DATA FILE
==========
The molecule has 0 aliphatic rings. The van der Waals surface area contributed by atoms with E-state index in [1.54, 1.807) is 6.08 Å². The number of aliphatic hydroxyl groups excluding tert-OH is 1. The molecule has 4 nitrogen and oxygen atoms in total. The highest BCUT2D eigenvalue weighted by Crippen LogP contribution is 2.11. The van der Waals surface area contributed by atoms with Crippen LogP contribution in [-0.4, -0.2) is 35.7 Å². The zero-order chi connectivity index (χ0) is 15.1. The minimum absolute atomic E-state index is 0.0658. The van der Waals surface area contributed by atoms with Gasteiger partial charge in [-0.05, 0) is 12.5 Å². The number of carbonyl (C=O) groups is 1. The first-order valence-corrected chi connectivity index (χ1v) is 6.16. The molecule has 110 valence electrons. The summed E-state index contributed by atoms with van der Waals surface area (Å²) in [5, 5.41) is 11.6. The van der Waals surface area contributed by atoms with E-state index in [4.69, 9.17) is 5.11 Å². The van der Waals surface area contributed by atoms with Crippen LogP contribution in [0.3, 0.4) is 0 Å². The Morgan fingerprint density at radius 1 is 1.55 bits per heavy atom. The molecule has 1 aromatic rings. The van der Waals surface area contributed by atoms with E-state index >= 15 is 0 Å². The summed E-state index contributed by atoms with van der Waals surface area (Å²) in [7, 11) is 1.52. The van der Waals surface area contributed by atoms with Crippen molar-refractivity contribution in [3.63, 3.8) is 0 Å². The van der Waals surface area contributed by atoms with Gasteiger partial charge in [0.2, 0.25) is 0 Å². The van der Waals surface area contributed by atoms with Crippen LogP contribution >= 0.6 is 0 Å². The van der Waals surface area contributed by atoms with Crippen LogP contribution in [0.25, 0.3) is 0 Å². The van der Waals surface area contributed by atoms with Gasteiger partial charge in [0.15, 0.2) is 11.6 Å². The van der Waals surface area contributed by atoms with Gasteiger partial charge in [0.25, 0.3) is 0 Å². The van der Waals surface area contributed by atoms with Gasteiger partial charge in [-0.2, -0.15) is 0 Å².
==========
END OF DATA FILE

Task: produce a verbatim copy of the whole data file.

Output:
The molecule has 0 aliphatic rings. The van der Waals surface area contributed by atoms with E-state index in [1.54, 1.807) is 6.08 Å². The number of aliphatic hydroxyl groups excluding tert-OH is 1. The molecule has 4 nitrogen and oxygen atoms in total. The highest BCUT2D eigenvalue weighted by Crippen LogP contribution is 2.11. The van der Waals surface area contributed by atoms with Crippen LogP contribution in [-0.4, -0.2) is 35.7 Å². The zero-order chi connectivity index (χ0) is 15.1. The minimum absolute atomic E-state index is 0.0658. The van der Waals surface area contributed by atoms with Gasteiger partial charge in [-0.05, 0) is 12.5 Å². The number of carbonyl (C=O) groups is 1. The first-order valence-corrected chi connectivity index (χ1v) is 6.16. The molecule has 110 valence electrons. The summed E-state index contributed by atoms with van der Waals surface area (Å²) in [5, 5.41) is 11.6. The van der Waals surface area contributed by atoms with E-state index in [4.69, 9.17) is 5.11 Å². The van der Waals surface area contributed by atoms with Crippen LogP contribution in [0.3, 0.4) is 0 Å². The Morgan fingerprint density at radius 1 is 1.55 bits per heavy atom. The molecule has 1 aromatic rings. The van der Waals surface area contributed by atoms with E-state index >= 15 is 0 Å². The summed E-state index contributed by atoms with van der Waals surface area (Å²) in [7, 11) is 1.52. The van der Waals surface area contributed by atoms with Crippen molar-refractivity contribution in [3.63, 3.8) is 0 Å². The van der Waals surface area contributed by atoms with Gasteiger partial charge in [0.2, 0.25) is 0 Å². The van der Waals surface area contributed by atoms with Crippen LogP contribution >= 0.6 is 0 Å². The van der Waals surface area contributed by atoms with Crippen LogP contribution in [0.25, 0.3) is 0 Å². The van der Waals surface area contributed by atoms with Gasteiger partial charge in [0.15, 0.2) is 11.6 Å². The van der Waals surface area contributed by atoms with Gasteiger partial charge in [0.25, 0.3) is 0 Å². The van der Waals surface area contributed by atoms with Gasteiger partial charge in [-0.2, -0.15) is 0 Å².